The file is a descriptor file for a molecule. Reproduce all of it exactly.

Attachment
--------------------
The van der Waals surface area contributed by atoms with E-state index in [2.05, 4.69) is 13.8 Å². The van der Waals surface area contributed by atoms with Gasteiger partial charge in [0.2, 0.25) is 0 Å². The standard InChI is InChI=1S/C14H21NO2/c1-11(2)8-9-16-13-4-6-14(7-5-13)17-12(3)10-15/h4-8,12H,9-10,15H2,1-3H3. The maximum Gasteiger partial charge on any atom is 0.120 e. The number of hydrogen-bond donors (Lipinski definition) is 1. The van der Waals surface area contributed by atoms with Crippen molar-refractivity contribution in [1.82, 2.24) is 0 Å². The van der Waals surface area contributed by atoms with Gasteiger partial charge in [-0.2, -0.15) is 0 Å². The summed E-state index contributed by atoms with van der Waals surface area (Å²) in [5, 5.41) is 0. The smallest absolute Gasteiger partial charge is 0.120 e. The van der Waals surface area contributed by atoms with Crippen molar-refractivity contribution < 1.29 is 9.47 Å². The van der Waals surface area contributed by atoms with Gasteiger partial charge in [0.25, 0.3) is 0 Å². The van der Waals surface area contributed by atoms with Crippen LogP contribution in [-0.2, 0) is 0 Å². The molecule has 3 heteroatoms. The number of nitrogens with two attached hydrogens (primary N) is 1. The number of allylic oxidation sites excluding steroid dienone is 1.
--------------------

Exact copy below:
The van der Waals surface area contributed by atoms with E-state index in [2.05, 4.69) is 13.8 Å². The van der Waals surface area contributed by atoms with Gasteiger partial charge in [0.2, 0.25) is 0 Å². The standard InChI is InChI=1S/C14H21NO2/c1-11(2)8-9-16-13-4-6-14(7-5-13)17-12(3)10-15/h4-8,12H,9-10,15H2,1-3H3. The maximum Gasteiger partial charge on any atom is 0.120 e. The number of hydrogen-bond donors (Lipinski definition) is 1. The van der Waals surface area contributed by atoms with Crippen molar-refractivity contribution in [1.82, 2.24) is 0 Å². The van der Waals surface area contributed by atoms with Gasteiger partial charge in [-0.2, -0.15) is 0 Å². The summed E-state index contributed by atoms with van der Waals surface area (Å²) in [5, 5.41) is 0. The smallest absolute Gasteiger partial charge is 0.120 e. The van der Waals surface area contributed by atoms with Crippen molar-refractivity contribution < 1.29 is 9.47 Å². The van der Waals surface area contributed by atoms with Gasteiger partial charge in [0.25, 0.3) is 0 Å². The van der Waals surface area contributed by atoms with Crippen LogP contribution in [-0.2, 0) is 0 Å². The molecule has 3 heteroatoms. The number of nitrogens with two attached hydrogens (primary N) is 1. The number of allylic oxidation sites excluding steroid dienone is 1.